Enjoy these old-time pictures of Long Islanders enjoying our favorite thing to do: going to the beach.
The title of this photograph is “Launching a Dory into the Ocean.” The description says that the picture shows a crew of baymen launching their dory into the ocean. The crew appears to have four men.
The image appears very similar or to be part of the images from the Men's Lives/Long Island Fisherman Photo project, which was the brainchild of Doug Kuntz and organized by Adelaide De Menil. Photographs from that project were taken between 1980 and 1985, and that date range is used to estimate the date for this image.
Photo: The Long Island Collection, East Hampton Library. This photograph is part of the collection of the Carleton Kelsey Collection of the Amagansett Historical Association. Kelsey was a local historian and librarian who collected photographs from others to add to the many photographs he took of the community himself.
Harry B. Wilson and his mother, Grace B. Wilson, seated under a tarp at the beach. The woman on their left is probably Sarah Antoinette Fiske Butterworth (Grace's aunt). The image may have been taken at Main Beach, East Hampton, N.Y. This image is part of the Henry B. Wilson Collection of images and letters.
Photo: The Long Island Collection, East Hampton Library.
Surf Club, Atlantic Beach, Long Island, New York.
Photo: Beach scene III Gottscho-Schleisner Collection (Library of Congress). No known restrictions.
Photo: Surf Club, Atlantic Beach, Long Island, New York. Beach scene II. Gottscho-Schleisner Collection (Library of Congress). No known restrictions.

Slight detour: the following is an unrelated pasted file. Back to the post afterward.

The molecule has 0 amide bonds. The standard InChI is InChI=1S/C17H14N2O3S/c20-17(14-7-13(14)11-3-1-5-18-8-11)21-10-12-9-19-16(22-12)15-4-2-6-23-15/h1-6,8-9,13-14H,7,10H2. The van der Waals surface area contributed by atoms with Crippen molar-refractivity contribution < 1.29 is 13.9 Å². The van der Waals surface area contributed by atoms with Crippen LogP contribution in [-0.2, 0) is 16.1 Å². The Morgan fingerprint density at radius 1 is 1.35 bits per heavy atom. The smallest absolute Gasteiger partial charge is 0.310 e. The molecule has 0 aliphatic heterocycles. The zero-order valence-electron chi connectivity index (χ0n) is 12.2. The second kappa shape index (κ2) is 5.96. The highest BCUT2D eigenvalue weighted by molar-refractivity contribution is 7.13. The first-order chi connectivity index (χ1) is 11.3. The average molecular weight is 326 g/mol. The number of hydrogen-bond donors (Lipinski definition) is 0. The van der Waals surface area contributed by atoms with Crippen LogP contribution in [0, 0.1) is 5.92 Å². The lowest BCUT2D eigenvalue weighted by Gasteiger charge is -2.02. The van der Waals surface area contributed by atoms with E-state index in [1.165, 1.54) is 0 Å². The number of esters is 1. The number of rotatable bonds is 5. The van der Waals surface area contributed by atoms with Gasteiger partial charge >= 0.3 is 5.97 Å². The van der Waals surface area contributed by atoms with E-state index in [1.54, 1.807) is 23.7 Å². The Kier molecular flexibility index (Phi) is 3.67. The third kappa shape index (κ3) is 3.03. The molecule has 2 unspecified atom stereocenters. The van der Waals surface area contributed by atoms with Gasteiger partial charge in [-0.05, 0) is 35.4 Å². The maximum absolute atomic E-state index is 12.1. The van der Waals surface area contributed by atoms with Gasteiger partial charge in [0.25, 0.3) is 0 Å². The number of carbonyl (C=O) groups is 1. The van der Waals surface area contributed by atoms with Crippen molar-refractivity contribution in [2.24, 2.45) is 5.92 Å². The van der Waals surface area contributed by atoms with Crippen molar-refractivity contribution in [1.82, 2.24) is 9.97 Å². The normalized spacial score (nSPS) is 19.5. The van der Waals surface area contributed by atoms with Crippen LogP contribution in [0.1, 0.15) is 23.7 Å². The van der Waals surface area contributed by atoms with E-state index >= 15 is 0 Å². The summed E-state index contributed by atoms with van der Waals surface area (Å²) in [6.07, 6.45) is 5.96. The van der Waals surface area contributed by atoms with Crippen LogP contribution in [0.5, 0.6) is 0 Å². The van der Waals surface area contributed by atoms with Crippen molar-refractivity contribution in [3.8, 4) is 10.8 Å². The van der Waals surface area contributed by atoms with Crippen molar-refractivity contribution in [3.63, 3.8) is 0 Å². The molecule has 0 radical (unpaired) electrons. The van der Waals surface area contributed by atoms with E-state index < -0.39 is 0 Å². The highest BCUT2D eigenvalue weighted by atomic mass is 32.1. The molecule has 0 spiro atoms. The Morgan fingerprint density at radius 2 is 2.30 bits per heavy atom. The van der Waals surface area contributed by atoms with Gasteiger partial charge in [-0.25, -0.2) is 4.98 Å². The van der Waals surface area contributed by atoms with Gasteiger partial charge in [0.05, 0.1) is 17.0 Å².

Photo: Surf Club, Atlantic Beach, Long Island, New York. Entrance view. Gottscho-Schleisner Collection (Library of Congress). No known restrictions.
A 1952 photo shows Richard Mahler who stayed at the lighthouse with his family. Click here for the full photo and story.
Photo: Photo: Library of Congress. No known copyright restriction.
This 1904 image below shows people enjoying the beach in East Hampton at the turn of the 20th Century. The title of the image is “Bathers on the beach at East Hampton, Long Island - a watering place near the great city, N.Y.”
Near is a relative term in this case. Considering how long it takes to get from New York City to the Hamptons nowadays we can’t imagine that even without the bumper-to-bumper summer traffic that traveling to East Hampton was any less onerous back in 1904.
Photo: Created / Published - New York ; London ; Toronto-Canada ; Ottawa-Kansas : Underwood & Underwood, Publishers, . No known restrictions. Library of Congress.
During the 19th century, visitors seeking a respite from the summer heat and congestion of New York City began seasonally travelling to the greater Westhampton area. With the expansion of the Long Island Railroad to the Hamptons by 1870, travel became easier and this effectively turned Westhampton from an East End fishing and farming community into a resort town with an ever-expanding summer population. Oak leaf arbors, the forerunners of beach umbrellas, and wooden benches were some of the many amenities provided to guests at Westhampton’s popular ocean beaches.
Courtesy of the Westhampton Beach Historical Society
Taken sometime between 1933 and 1942, the photograph depicts a beach scene in East Hampton.
Photo: Genthe photograph collection, Library of Congress, Prints and Photographs Division. No known restrictions. Library of Congress.